ch17thet-coefficientandthet-test.studentview

ch17thet-coefficientandthet-test.studentview - Chapter17...

Info icon This preview shows pages 1–5. Sign up to view the full content.

View Full Document Right Arrow Icon
Chapter 17:  The  t -Coefficient and the  t -Test A. Introduction In the previous two chapters, we studied inferences on  μ when (i) the population is normal and (ii) the standard deviation σis known. However, the assumption that σis known is NOT practical as we do not even know the μ. That we assumed σis known was mainly for the preliminary discussions in the earlier chapters, which acted as a stepping stone for a more in-depth study in this and the following sections. Note : We also assume ( and ALWAYS assume) that are random and independent. n x x x , , ......... , 2 1
Image of page 1

Info iconThis preview has intentionally blurred sections. Sign up to view the full version.

View Full Document Right Arrow Icon
Question What shall we do if  σis really UNKNOWN? Answer It turns out that two slight modifications will lead to  adequate statistical inference procedures for  μ. These will be discussed below. First modification : Replace the unknown σ by its point estimate: This estimate was discussed in Chapter 14(C). 1 . . , 1 ) ( 2 - = - - = n f d n x x s i
Image of page 2
Second modification Replace the  z -coefficient or  z -critical value by a  so-called  t -coefficient  or  t-critical value , taken  from a  t-table . (Table7). The  t-distribution  was invented in 1908 by an English  statistician named  William Sealy Gosset  (1876-1937). He was a researcher at Guinness Brewery. He invented the student t-distribution to handle small samples  in quality control in brewing.  The company forbade the publication of research by its  employees. So, he published his famous results in the pen- name “Student”  (meaning, that he was a humble student of  Karl Pearson  and  Ronald Alymer Fisher  who published articles in  Biometrika  -a scientific journal that principally covers  theoretical   statistics) Thus, the  t- distribution is also called the  Student t- distribution.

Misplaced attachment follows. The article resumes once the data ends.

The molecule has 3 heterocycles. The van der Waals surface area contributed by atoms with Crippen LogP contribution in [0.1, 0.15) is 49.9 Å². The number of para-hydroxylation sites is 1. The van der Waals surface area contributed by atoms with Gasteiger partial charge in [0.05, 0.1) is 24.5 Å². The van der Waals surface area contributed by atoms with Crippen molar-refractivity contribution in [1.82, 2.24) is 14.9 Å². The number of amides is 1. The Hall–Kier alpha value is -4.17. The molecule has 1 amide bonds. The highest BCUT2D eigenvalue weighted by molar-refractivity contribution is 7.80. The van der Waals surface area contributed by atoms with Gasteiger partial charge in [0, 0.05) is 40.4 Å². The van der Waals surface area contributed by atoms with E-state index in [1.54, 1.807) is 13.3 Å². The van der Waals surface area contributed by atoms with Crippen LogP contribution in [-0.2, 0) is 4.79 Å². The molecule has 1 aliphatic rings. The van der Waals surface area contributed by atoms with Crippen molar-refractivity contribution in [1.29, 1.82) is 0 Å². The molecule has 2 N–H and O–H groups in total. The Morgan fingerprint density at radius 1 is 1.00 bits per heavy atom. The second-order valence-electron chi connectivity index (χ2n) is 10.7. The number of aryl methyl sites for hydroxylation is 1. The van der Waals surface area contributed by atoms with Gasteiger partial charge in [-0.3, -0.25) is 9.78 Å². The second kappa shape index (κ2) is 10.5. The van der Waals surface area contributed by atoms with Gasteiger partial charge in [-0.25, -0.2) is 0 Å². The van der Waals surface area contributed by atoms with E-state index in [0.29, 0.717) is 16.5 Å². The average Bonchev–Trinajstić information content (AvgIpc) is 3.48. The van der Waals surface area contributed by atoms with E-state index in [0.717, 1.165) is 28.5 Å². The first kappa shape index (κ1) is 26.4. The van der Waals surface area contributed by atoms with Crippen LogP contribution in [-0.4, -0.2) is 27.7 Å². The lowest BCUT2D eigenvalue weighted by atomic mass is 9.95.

Image of page 3

Info iconThis preview has intentionally blurred sections. Sign up to view the full version.

View Full Document Right Arrow Icon
         Gosset                                                Fisher Pearson
Image of page 4
Image of page 5
This is the end of the preview. Sign up to access the rest of the document.

{[ snackBarMessage ]}

What students are saying

  • Left Quote Icon

    As a current student on this bumpy collegiate pathway, I stumbled upon Course Hero, where I can find study resources for nearly all my courses, get online help from tutors 24/7, and even share my old projects, papers, and lecture notes with other students.

    Student Picture

    Kiran Temple University Fox School of Business ‘17, Course Hero Intern

  • Left Quote Icon

    I cannot even describe how much Course Hero helped me this summer. It’s truly become something I can always rely on and help me. In the end, I was not only able to survive summer classes, but I was able to thrive thanks to Course Hero.

    Student Picture

    Dana University of Pennsylvania ‘17, Course Hero Intern

  • Left Quote Icon

    The ability to access any university’s resources through Course Hero proved invaluable in my case. I was behind on Tulane coursework and actually used UCLA’s materials to help me move forward and get everything together on time.

    Student Picture

    Jill Tulane University ‘16, Course Hero Intern